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Edward Snowden

30-year-old American Edward Snowden, a contract employee at the National Security Agency, is the whistleblower behind significant revelations that surfaced in June 2013 about the US government's top secret, extensive domestic surveillance programmes. Snowden flew to Hong Kong from Hawaii in May 2013, and supplied confidential US government documents to media outlets including the Guardian

NewsHong Kong
HUMAN RIGHTS

Edward Snowden and Sami al-Saadi cases 'show double standards'

Activist contrasts HK's sticking to rules for NSA leaker with abrogation of them for dissident

PUBLISHED : Sunday, 04 August, 2013, 12:00am
UPDATED : Sunday, 04 August, 2013, 3:33am

Both men were trapped in the same city, and both were hunted by the CIA while seeking a safe haven.

Edward Snowden and Sami al-Saadi came to Hong Kong not knowing what awaited them. But their lives took very different paths once they set foot in Chep Lap Kok airport.

Snowden, a former American spy, escaped the clutches of US justice because Hong Kong was a stickler for the absolute letter of the law. The national security leaker found safe passage to Moscow and avoided extradition to the United States.

Libyan dissident Saadi was forced onto a secret rendition flight to his home country, along with his young family, with a flagrant disregard for due process. Saadi was delivered into the hands of late dictator Muammar Gaddafi, whose henchmen tortured him for years.

While the global political backdrop to the cases was markedly different, the stark contrast in the way they were treated has led a global human rights campaigner to accuse Hong Kong of double standards.

"The treatment of Edward Snowden highlights the mistreatment of Sami al-Saadi and it is damaging to Hong Kong's claims to fairness, due process and democracy," said Agnes Callamard, executive director of Article 19, a London-based human rights organisation that advocates freedom of expression and information.

"Saadi was expelled from Hong Kong with no ability to defend himself or his family; all due process was violated. He could not fight back, so at a basic level he was losing before he started. It's a major human rights violation."

Snowden arrived in Hong Kong on May 20 and left on a flight to the Russian capital 34 days later. In his wake he left explosive details of the US National Security Agency's electronic surveillance programmes in Hong Kong and the mainland.

Justice officials said a US extradition request was incomplete because it did not provide Snowden's correct middle name or his passport number.

Such details did not protect Saadi, who arrived in Hong Kong in March 2004 with his family en route to safe haven in Norway. He had spent most of his life in exile.

Instead, Saadi - who the CIA suspected was a terrorist - and his family were detained for two weeks with no legal representation before being forced onto a flight to Tripoli, where he was immediately jailed and tortured.

While Snowden's actions prompted wide-ranging debate about privacy and government accountability, there has been a chilling silence from all parties involved in the Saadi case.

"It is with the most difficult cases that you judge democracy and test human rights protection and in this situation, the Hong Kong government failed completely and utterly," Callamard said.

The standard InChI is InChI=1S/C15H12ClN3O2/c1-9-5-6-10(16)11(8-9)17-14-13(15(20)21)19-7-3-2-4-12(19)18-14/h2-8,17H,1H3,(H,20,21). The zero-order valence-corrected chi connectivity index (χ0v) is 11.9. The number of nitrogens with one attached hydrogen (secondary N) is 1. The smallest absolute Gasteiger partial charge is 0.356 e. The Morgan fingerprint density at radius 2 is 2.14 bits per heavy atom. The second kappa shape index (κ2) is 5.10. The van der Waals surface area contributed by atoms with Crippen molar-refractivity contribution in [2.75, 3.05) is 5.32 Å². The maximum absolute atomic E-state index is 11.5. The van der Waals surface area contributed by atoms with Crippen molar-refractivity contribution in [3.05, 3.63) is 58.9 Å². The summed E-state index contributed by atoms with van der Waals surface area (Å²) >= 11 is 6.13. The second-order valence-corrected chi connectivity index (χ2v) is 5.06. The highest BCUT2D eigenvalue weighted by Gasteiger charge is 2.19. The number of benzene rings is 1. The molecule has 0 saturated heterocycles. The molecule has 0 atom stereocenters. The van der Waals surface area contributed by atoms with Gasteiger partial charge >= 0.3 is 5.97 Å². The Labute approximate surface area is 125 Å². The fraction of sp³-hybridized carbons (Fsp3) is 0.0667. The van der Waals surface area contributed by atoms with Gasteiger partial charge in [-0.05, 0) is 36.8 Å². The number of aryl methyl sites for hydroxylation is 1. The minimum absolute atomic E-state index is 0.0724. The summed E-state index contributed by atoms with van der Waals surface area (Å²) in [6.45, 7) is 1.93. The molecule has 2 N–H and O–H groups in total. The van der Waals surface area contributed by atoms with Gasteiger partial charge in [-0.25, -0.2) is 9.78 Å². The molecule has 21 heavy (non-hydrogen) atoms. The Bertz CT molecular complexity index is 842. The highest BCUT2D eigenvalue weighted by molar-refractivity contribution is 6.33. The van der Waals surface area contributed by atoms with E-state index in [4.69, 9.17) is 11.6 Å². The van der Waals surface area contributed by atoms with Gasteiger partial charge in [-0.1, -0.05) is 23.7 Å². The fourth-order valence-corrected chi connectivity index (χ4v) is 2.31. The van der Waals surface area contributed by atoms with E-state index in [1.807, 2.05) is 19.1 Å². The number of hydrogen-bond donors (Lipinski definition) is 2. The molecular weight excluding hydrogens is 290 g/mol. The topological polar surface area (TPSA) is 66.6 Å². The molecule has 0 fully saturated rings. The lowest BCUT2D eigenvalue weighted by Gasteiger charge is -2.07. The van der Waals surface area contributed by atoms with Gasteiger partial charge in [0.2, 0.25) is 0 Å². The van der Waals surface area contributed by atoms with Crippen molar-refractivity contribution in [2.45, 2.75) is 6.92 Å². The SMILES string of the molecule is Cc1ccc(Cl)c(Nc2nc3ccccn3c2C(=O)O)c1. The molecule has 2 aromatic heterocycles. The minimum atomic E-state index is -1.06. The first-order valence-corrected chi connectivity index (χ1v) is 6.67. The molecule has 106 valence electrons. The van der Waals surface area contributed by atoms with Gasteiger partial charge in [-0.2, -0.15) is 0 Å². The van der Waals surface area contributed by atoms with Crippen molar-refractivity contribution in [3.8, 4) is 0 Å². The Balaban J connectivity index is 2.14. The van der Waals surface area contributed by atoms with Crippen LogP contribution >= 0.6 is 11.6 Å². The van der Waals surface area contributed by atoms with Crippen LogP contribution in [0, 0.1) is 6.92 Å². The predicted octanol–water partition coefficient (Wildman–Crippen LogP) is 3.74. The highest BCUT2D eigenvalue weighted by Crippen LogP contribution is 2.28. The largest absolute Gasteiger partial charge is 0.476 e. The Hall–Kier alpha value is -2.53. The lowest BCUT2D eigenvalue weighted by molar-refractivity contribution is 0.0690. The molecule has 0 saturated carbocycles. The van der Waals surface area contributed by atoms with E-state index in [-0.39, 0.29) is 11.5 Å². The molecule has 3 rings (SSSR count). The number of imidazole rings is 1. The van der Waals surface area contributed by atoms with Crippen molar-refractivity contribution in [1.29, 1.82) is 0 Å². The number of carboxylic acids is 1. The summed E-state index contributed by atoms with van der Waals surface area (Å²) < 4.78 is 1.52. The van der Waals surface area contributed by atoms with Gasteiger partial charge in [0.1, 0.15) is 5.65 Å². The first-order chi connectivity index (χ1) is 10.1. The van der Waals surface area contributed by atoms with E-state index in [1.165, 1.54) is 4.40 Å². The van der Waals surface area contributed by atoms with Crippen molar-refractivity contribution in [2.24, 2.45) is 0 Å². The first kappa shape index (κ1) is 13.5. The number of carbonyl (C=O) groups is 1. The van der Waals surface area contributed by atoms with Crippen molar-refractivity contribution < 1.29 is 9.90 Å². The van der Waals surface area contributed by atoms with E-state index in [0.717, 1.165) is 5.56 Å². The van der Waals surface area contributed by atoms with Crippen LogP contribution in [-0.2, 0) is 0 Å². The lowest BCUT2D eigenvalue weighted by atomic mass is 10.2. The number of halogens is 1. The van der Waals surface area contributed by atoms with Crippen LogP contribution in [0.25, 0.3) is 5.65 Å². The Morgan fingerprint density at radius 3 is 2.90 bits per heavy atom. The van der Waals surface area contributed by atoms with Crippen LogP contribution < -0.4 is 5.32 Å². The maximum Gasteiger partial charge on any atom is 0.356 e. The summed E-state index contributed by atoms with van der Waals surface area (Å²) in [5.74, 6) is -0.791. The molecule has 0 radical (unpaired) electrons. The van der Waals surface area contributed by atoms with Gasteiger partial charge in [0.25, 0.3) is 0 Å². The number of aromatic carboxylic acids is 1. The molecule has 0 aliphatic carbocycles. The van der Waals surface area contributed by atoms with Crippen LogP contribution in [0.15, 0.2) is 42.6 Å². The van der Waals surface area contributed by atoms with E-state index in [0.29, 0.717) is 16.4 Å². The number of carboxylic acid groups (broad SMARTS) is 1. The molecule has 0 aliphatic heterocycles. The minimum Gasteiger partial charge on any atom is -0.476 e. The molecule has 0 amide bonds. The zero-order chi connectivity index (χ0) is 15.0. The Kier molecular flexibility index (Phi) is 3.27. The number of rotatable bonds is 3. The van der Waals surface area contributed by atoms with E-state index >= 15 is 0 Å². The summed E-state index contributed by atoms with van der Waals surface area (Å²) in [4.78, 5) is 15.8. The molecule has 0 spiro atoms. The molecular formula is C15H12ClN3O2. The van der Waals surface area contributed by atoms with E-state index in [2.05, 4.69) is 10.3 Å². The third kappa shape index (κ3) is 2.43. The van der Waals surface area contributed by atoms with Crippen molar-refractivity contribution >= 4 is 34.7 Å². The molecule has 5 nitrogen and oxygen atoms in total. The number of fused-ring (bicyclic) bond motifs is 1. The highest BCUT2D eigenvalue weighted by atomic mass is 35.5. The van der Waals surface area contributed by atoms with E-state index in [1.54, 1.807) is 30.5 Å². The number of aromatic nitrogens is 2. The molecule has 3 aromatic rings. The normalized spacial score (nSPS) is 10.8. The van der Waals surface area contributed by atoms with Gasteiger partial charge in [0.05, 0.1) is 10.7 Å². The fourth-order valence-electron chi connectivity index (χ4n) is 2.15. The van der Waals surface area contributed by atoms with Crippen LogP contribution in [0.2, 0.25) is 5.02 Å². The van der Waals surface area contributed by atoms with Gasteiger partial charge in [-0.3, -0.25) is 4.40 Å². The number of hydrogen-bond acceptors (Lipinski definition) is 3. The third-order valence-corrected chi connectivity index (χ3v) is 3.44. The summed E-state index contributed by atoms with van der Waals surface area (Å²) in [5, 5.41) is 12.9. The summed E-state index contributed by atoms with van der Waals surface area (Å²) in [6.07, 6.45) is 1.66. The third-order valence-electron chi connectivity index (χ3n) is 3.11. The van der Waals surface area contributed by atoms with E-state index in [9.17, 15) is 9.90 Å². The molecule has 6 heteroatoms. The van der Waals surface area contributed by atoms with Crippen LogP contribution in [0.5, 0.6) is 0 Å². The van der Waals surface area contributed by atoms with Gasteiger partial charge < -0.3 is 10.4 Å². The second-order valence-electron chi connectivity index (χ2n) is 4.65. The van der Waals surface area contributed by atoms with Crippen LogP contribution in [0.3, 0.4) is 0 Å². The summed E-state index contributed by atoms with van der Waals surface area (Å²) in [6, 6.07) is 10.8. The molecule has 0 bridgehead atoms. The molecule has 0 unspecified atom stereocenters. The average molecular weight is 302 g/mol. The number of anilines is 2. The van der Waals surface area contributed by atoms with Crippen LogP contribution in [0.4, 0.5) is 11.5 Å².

When Snowden was still in Hong Kong, Secretary for Security Lai Tung-kwok was asked if the government would offer him protection, to which Lai said: "Any person who considers his life to be at risk could seek help from the police."

In the days following Snowden's departure, Secretary for Justice Rimsky Yuen Kwok-keung said extradition requests were handled according to the city's laws and unlawful or unfair treatment would not be allowed.

But the authorities did little to protect Saadi or his family when the CIA and its British counterpart MI6 asked local authorities to handcuff them and bundle them onto an empty, darkened plane without saying where they were going.

The Libyan's plight only came to light after CIA documents were found at the Tripoli offices of Gaddafi's intelligence chief, Musa Kusa, in August 2011 after the Libyan capital fell to rebels.

They show the secret backroom dealings between Gaddafi's henchmen and US spies. They also show the Hong Kong authorities demanding assurances that Saadi and his family would be "treated humanely and in accordance with human rights standards".

However, no government department will say if these assurances were given.

"This case is quite horrendous and was made possible because freedom of information and expression and access to justice - the essential ingredients to human rights and accountability - are probably not strong enough in Hong Kong," Callamard said.

Today, as Snowden settles into his new life in Russia, where he has been granted political asylum for a year, Saadi is still struggling to rebuild his life and that of his family in Libya.

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This article is now closed to comments

lwcraigg
Great point- The USA is a (hot-bed) of terrorist.
carmeledwin
Did they bring Osama Bin Laden to trial? They did not. They killed him. Yes they should have bring those people to court, but do you think the United States Government is law abiding? I have my doubts. However the point remains that one was suspected of terrorism and the other one was a whistle blower. That makes a difference. That also show the bias of this article.
mrgoodkat
The times when terrorists got a trial by law are long gone. Why should we be the only ones playing by the rules?
henleyhk
Why? Why?!! Because the rule of law is the only thing that separates us from tyranny, keeps us civilised and gives us decency. That's why!
norodnik
One was a white guy with a US passport, the other was not...'nuf sed
John Adams
Amen !

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